A WorldNetDaily.com article about author Jerome Corsi's forthcoming book, The Obama Nation, asserts that the book "points out" that "Barack Obama admitted using drugs in his autobiography but never revealed if or when he stopped." In fact, Obama wrote in his autobiography, Dreams from My Father, that he "stopped getting high" shortly after moving to New York City to attend Columbia University.
A WorldNetDaily article reporting on the controversy over Michael Savage's July 16 remarks about autism stated that Savage "told WND that Media Matters itself is as much a part of the story as autism," adding: "Acting like the HIV virus, he said, 'they invade the body politic and mimic the defense cells until they poison the entire organism.' "
A WorldNetDaily.com poll asked the website's readers to "[s]ound off on the New Yorker's cover with turban-wearing Obama, gun toting wife," but while the New Yorker said in a press release that the cover "satirizes the use of scare tactics and misinformation in the Presidential election to derail Barack Obama's campaign," for a majority of respondents to WND's poll, the cover apparently provided support for their false perceptions of Obama's religion and patriotism: A majority of respondents selected the option stating that "[t]he image isn't too far from the dangerous truth about the Obama family."
Discussing Sen. Barack Obama's speech addressing race and controversial comments by his former pastor, Jeremiah Wright, Pat Buchanan wrote in his syndicated column: "Wright ought to go down on his knees and thank God he is an American." Buchanan then asserted that "no people anywhere has done more to lift up blacks than white Americans," adding: "We hear the grievances. Where is the gratitude?"
Columnist Burt Prelutsky said of Sen. Barack Obama: "To be fair, I acknowledge that he has a pleasant smile and speaks better than most politicians. The truth is, he sort of reminds me of David Duke," former Grand Wizard of the Knights of the Ku Klux Klan.
In a column discussing Kathleen Willey's new book, Joseph Farah -- founder and editor of the right-wing news website WorldNetDaily -- asserted: "Many of us who crossed the Clintons -- whether it was because of what we wrote or whether it was because we didn't yield to unwanted sexual attacks -- feared for our lives as a result of winding up on their 'enemies list.' " He also claimed that "there were real-world consequences to being on the Clintons' enemies list," such as "losing jobs," "threats and harassment," "invasion of privacy," "break-ins and dead pets and flat tires," and "audits from the Internal Revenue Service."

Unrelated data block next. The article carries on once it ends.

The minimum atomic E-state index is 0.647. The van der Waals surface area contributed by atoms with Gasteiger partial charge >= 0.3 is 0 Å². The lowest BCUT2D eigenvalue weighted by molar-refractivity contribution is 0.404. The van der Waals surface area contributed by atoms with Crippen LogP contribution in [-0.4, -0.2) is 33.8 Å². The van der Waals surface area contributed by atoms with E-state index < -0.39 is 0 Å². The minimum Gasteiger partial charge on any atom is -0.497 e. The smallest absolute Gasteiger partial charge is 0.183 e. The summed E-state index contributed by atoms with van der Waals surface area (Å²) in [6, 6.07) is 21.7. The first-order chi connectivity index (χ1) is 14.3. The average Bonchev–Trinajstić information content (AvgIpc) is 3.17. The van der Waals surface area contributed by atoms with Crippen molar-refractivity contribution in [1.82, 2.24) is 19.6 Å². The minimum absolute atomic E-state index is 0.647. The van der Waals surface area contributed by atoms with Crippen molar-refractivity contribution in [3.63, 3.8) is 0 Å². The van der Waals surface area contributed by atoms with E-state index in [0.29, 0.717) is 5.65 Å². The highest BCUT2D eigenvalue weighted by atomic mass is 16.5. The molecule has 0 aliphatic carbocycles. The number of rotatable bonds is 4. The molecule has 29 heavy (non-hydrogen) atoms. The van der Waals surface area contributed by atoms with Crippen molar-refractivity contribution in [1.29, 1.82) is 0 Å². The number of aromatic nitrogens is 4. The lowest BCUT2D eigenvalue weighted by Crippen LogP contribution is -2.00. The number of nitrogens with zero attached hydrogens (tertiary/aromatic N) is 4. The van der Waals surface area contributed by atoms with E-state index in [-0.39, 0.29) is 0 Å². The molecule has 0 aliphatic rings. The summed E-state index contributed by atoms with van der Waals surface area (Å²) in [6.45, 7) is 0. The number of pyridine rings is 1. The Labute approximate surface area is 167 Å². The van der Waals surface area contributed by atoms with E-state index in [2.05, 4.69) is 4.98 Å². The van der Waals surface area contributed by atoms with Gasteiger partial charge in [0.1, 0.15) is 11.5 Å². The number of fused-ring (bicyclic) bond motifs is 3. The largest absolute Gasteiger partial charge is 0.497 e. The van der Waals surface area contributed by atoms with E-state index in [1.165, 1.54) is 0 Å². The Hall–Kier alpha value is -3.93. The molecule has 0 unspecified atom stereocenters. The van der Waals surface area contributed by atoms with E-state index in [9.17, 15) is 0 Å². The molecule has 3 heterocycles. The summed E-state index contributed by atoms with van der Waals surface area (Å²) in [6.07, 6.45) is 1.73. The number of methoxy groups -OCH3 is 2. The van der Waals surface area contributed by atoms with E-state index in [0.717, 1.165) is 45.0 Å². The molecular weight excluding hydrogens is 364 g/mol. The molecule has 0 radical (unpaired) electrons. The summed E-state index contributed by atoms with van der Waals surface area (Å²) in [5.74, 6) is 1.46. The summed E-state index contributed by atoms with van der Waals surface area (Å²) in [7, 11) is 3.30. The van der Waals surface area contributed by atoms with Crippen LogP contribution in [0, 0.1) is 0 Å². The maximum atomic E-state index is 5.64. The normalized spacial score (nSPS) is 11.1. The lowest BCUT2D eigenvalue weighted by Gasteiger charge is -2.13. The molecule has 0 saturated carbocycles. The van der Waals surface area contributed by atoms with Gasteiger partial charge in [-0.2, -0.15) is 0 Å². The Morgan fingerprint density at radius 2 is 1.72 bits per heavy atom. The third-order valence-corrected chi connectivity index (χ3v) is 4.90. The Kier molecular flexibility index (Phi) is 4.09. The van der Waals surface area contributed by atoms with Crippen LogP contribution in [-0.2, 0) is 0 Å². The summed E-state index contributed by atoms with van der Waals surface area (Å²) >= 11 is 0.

An October 10 article on the conservative news website WorldNetDaily about reactions to Ann Coulter's comment that Christians "just want Jews to be perfected, as they say" asserted that the controversy over her comment began when Media Matters for America, "a pro-Democrat media lobby headed by David Brock, noted Coulter's appearance on CNBC's 'The Big Idea' with host Donny Deutsch." An October 12 CBSNews.com article contained large sections that were nearly identical to the WorldNetDaily report, including the inaccurate description of Media Matters. In fact, Media Matters is not affiliated with any party or candidate.
A WorldNetDaily.com article reported that "Kathleen Willey, the woman who says Bill Clinton groped her in the Oval Office, claims she was the target of an unusual house burglary over the weekend that nabbed a manuscript for her upcoming book. ... [S]he believes the Clintons were behind it." Special Report with Brit Hume, Rush Limbaugh, and the New York Post all repeated the allegation that the Clintons were behind the purported burglary, and Special Report and the Post repeated Willey's earlier accusation about having been "groped" in 1993 by Bill Clinton. But none of these reports noted that independent counsel Robert W. Ray discredited Willey's allegations regarding Clinton in a formal report released on March 6, 2002, citing her inconsistent testimony regarding the alleged incident.
In a WorldNetDaily.com "exclusive commentary," Les Kinsolving defended his false assertion that Fidel Castro "endorse[d]" a potential presidential ticket consisting of Democratic candidates Hillary Rodham Clinton and Barack Obama by pointing out that "endorse" can also mean "[t]o give approval to; support; [and] sanction." In fact, while Castro described a potential Clinton-Obama presidential ticket as "seemingly invincible," he also attributed to Clinton and Obama a pro-democratic view that he called an "error" and wrote of them: "They are not making politics: they are playing a game of cards on a Sunday afternoon."
During a White House press briefing, Les Kinsolving falsely asserted that Sens. Hillary Rodham Clinton and Barack Obama received an "endorsement" in a column by Fidel Castro. However, at no point did Castro endorse Clinton or Obama; to the contrary, he attributed to Clinton and Obama a pro-democratic view that he called an "error," and he said of the two candidates, "They are not making politics: they are playing a game of cards on a Sunday afternoon."
Fox & Friends co-hosts Brian Kilmeade and Gretchen Carlson touted articles on right-wing website WorldNetDaily.com and in the The New York Sun purporting to show that, in Carlson's words, "[s]enior terrorist leaders" have indicated "that they hope Americans sweep the Democrats into power because of the party's position on withdrawing from Iraq."
In recent days, some members of the conservative media have seen signs of the Apocalypse in the escalated conflicts in the Middle East and Asia. Pat Robertson has considered the possibility but has seemed to reject it, while columnist Hal Lindsey has simply asserted: "Now Armageddon looms large before us." But as recent reports on CNN and in USA Today attest, conservatives are not the only media figures to raise the question of whether current events are a sign of the "End Times."